United States: Does Your Expert Challenge Quack Like An Untimely Daubert Motion?

Last Updated: September 9 2016
Article by E. Kelly Bittick Jr.

In Frigaliment Importing Co. v. BNS Int'l Sales Corp., 190 F. Supp. 116 (S.D.N.Y. 1960), Judge Friendly famously asked "What is chicken?" A case decided last year raises the question, "What is a Daubert motion?"

 Rybas v. Riverview Hotel Corp.

In Rybas v. Riverview Hotel Corp., 2015 WL 10096189 (D. Md. Jan. 15, 2015), the defendants moved to exclude some of the plaintiffs' experts' opinions several weeks after a court-imposed deadline for Daubert motions, but before the deadline for motions in limine. Both motions avoided reference to Daubert, but argued, inter alia, that these opinions were "speculative" and "not based on scientific, technical or other specialized knowledge" and "did not have an appropriate foundation."

The court ruled that these challenges were untimely Daubert motions. The defendants tried to distinguish between Daubert grounds, such as the application of scientific principles, and their challenges of "impermissible speculation" and "lack of foundation." The court rejected this argument, ruling the latter grounds raised "quintessentially" Daubert challenges, and further declined to use its discretion to entertain these grounds after the deadline had passed.

The court, however, agreed that other challenges were not untimely Daubert matters. For example, the court deferred until trial a challenge that the expert had not been named as an expert on certain issues. Similarly, addressing the defendants' challenge to "improper legal conclusions," the court noted that the line between such testimony and permissible "ultimate issue" testimony was not always clear, and decided to address this issue in the context of the full trial. The court also granted the defendants' motion to exclude expert testimony on the defendants' mental state.

A Few Lessons

Courts are often unsympathetic to untimely Daubert challenges. As Rybas noted, these motions may raise difficult but potentially case-dispositive issues, may require lengthy hearings and a long time for the court to render a decision, and may impact the trial date. That court suggested that if no Daubert deadline has been imposed, a party planning such a motion should ask the court to set one. Even without a deadline, an objection made after the expert has testified will likely be denied—even one made during trial, but before the expert has testified, runs the risk of being denied as untimely. See, e.g, Club Car, Inc. v. Club Car (Quebec) Imports, Inc., 376 F.3d 775 (11th Cir. 2004).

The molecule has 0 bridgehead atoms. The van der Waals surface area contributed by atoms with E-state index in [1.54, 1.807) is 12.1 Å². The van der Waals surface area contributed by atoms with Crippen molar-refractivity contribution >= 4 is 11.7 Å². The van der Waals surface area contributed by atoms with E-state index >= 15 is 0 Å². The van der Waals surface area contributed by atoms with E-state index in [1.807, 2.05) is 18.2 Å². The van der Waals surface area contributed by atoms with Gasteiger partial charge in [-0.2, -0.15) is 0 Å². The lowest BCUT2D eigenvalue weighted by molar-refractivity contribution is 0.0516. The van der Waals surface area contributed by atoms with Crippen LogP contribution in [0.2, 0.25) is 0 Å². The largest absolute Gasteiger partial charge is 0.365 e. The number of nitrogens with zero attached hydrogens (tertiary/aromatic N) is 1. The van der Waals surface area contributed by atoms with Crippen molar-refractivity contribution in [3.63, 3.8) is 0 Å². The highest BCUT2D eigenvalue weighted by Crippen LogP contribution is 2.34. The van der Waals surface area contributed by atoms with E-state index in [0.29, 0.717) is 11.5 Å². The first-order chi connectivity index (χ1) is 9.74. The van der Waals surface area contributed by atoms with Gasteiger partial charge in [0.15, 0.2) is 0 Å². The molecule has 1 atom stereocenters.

If you find yourself in the position of challenging expert testimony at trial -- whether after a Daubert deadline or otherwise -- consider arguing, if appropriate, that your challenges do not raise "Daubert" issues. For example, you might argue that the subject matter, such as legal conclusions or others' mental states, is not appropriate for expert testimony; that the testimony is actually lawyer closing argument dressed up as expert testimony; or that it addresses irrelevant issues (although even relevance and "helpfulness" arguments arguably fall within Daubert). You may be able to argue that your expert challenge is a matter of substantive state law on the competency of witnesses, rather than a federal law challenge based on Daubert or Rule 702. See, e.g., McDowell v. Brown (11th Cir. 2004) (under Fed.R.Evid. 601, the "competency" of a medical malpractice witness had to be analyzed under state law).

If all else fails, depending on the law in your jurisdiction, you might consider couching your challenge as one to the "legal sufficiency" of the testimony to support the judgment, rather than a Daubert challenge to admissibility. The Rybas court probably would not be persuaded, but a recent Texas case allowed an argument to be made for the first time on appeal where it was framed as one of the "legal insufficiency" of the expert's testimony, based on gaps in analysis, factually incorrect assertions, and testimony that was "speculative and conclusory on its face." See Gunn v. McCoy, 489 S.W. 3d 75, 83-86 (Tex. Ct. App. 2016).

On the other hand, if you are defending against an objection to your expert at trial, you could argue for an expansive view of the scope of "Daubert" and point to the complexity and significance of the expert issues, the length of time the moving party must have known it would raise this challenge, unfair and prejudicial "sandbagging," and the potential disruption caused by allowing these issues to be raised at trial.

The content of this article is intended to provide a general guide to the subject matter. Specialist advice should be sought about your specific circumstances.

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